On Wednesday, October 5, there were 2,041 new cases of COVID-19 in Arizona, with 39 new deaths. Arizona’s COVID-19 death total of 20,000 amid the state’s third virus surge, is a heartbreaking reminder of COVID’s lethality. Under 60% of Arizonans have received one shot of the COVID-19 vaccine. Only 7% of hospital intensive care unit (ICU) beds remain available at this time and 27% of those beds are in use by COVID-19 patients.
The information comes courtesy of the Arizona Department of Health Services (ADHS) COVID-19 data dashboard.
Across Arizona the combination of most recent surge of the COVID-19 pandemic along with the national nursing shortage has caused issues for nearly every marginalized community, and Phoenix’s homeless population has not avoided the hit. The Albuquerque Journal reports that Circle the City, which provides healthcare services for the Valley’s homeless, needs at least 50 more nurses, physicians assistants, security guards and other support staff. From Circle the City Spokeswoman Marty Hames:
Not only are we dealing with this higher demand on behalf of our patients, we’re also dealing with a shortage of employees.
Arizona hospitals continue to deal with high demand, and as the tourist season looms, travel nurses are stepping into place. According to Fox10 Phoenix, hundreds of out-of-state nurses are taking temporary positions in Arizona as some hospitals offer double the amount of pre-pandemic pay. From StaffDNA Vice President of Strategic Solutions Imran Vithani:
Specifically in the State of Arizona, we’ve seen the volume of positions in the last year has increased 200% to 300%. We are seeing applications come through for Arizona-specific candidates that are looking for the Arizona-New Mexico area that want to experience that lifestyle and culture.
Masking in Schools
Arizona’s new COVID-19 senior adviser on public health emergency preparedness did not mince words when it came to the state’s pandemic politics — he doesn’t want to get involved. But Dr. Richard Carmona, appointed on August 26 by Governor Doug Ducey, came out strongly in support of children wearing masks in schools in an interview with the Arizona Republic.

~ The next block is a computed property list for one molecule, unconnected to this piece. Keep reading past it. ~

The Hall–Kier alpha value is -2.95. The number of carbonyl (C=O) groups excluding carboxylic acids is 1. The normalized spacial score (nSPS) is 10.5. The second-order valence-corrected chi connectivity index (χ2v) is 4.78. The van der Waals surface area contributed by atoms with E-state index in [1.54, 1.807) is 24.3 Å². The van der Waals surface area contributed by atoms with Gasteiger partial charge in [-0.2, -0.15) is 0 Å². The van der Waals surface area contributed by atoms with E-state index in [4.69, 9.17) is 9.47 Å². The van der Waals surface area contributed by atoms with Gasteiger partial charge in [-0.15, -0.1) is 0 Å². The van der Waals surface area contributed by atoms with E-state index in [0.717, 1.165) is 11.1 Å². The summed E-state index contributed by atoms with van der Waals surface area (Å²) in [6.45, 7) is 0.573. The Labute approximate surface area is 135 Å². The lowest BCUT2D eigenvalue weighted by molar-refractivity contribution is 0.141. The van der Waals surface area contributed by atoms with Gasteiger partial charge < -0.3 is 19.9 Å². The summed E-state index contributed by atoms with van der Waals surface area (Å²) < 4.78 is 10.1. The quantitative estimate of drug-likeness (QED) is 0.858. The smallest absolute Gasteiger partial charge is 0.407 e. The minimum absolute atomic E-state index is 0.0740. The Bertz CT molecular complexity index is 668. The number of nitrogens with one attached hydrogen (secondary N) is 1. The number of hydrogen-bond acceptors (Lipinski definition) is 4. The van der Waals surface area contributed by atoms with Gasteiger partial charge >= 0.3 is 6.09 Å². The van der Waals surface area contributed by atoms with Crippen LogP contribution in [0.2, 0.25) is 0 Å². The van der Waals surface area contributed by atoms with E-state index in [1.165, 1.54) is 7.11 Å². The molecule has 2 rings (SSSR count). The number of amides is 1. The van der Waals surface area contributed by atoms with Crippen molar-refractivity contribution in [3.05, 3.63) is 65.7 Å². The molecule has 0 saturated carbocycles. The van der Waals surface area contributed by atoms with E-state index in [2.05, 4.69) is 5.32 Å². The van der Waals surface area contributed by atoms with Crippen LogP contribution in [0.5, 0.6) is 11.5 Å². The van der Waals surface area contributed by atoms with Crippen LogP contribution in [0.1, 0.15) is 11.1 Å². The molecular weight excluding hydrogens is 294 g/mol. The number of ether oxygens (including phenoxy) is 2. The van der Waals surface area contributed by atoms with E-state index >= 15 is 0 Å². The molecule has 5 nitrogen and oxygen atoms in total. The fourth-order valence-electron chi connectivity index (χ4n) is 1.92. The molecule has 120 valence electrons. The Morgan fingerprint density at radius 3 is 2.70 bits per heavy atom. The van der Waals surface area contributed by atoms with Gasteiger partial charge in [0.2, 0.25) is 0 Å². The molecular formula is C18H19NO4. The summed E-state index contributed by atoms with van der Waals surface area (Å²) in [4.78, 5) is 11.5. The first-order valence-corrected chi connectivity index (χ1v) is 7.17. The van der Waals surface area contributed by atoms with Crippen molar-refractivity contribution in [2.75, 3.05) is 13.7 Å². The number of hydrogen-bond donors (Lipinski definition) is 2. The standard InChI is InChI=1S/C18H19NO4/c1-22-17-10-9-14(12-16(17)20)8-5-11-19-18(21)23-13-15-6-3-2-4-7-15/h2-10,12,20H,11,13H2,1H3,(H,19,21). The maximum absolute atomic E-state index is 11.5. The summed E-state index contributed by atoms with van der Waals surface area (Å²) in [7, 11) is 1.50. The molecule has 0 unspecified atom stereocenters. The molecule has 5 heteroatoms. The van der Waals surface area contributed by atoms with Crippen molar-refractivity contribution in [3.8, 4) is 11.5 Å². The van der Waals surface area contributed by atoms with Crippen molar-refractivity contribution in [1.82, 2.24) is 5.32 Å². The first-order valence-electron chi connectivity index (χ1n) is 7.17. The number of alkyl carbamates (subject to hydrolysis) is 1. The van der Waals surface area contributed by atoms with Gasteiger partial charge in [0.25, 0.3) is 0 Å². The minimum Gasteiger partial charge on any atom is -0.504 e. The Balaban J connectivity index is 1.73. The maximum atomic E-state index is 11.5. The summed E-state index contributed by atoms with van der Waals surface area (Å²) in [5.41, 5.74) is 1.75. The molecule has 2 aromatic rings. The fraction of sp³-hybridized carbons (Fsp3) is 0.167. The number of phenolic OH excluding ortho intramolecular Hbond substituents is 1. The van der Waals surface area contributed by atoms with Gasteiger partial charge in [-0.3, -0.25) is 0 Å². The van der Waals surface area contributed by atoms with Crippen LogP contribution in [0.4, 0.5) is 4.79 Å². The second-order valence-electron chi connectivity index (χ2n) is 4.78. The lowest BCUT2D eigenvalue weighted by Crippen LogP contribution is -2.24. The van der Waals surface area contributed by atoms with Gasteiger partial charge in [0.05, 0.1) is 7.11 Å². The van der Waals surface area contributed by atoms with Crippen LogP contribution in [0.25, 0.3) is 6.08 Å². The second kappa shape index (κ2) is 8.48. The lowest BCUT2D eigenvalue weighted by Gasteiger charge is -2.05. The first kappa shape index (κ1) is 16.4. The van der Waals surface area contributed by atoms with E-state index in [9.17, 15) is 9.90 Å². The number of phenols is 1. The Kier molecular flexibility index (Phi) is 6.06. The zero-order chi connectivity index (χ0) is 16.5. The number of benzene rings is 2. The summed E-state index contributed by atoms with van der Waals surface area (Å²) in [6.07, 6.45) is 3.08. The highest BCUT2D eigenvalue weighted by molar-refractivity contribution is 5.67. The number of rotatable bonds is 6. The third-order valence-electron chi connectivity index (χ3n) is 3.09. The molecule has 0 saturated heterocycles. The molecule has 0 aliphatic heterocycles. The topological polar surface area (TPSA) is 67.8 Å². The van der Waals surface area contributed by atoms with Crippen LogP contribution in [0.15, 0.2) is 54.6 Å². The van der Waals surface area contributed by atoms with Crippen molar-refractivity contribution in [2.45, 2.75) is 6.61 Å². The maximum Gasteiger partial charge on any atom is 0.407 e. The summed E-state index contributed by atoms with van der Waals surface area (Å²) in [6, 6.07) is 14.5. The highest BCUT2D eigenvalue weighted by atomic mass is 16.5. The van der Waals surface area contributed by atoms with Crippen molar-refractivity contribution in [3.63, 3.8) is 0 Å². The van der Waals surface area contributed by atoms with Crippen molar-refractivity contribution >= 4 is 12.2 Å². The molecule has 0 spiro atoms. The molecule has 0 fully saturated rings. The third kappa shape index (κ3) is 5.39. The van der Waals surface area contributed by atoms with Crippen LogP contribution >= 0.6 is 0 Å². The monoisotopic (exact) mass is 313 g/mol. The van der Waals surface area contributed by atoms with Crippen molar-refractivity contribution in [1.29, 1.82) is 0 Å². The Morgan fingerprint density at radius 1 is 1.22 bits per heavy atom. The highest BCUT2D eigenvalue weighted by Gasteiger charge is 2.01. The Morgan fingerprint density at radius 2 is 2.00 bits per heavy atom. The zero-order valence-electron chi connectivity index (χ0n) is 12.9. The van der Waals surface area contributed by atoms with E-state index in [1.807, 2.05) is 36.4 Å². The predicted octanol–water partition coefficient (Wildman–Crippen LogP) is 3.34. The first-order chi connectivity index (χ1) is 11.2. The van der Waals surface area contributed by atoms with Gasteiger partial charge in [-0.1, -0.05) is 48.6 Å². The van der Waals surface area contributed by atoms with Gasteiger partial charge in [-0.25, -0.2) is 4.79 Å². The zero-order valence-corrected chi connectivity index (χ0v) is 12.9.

It is very, very important that children should wear a mask in school, and with teachers’ and parents’ guidance, do social distancing as best as we can. … We don’t want to go back to distance learning for our children.
In a second shot against the governor’s highly controversial stance on masking in schools, the Biden administration ordered Governor Ducey to stop using the state’s federal pandemic funding on grants that can only be directed to schools without mask mandates. Governor Ducey created a grants program in August offering $7,000 in waivers to any parent who wanted to switch their child out of a school that required masks on campus and into a charter that would not require one, the Associated Press reports.
Opioid Crisis and COVID-19
Prior to the COVID-19 pandemic, opioid deaths were on the rise in Arizona. Fentanyl availability has recently spiked, cut into less harmful drugs. According to AZCentral, the COVID-19 pandemic made the opioid problem worse. ADHS estimated the total end-of-year tally for opioid overdose deaths to be 2,300 for 2020, a 69% increase over 2019.
Banner Health is seeking to help with new messaging on their ambulances. A portion of the American Medical Response (AMR) ambulance fleet will feature display ads for the Arizona Opioid Assistance and Referral Hotline. From Dr. Daniel Brooks, medical director of the Banner Poison and Drug Information Center:
We are incredibly proud to see these ambulances hitting area roadways with this new and very important messaging. If we help to save just one life with these new ambulance designs, then our work has been worth it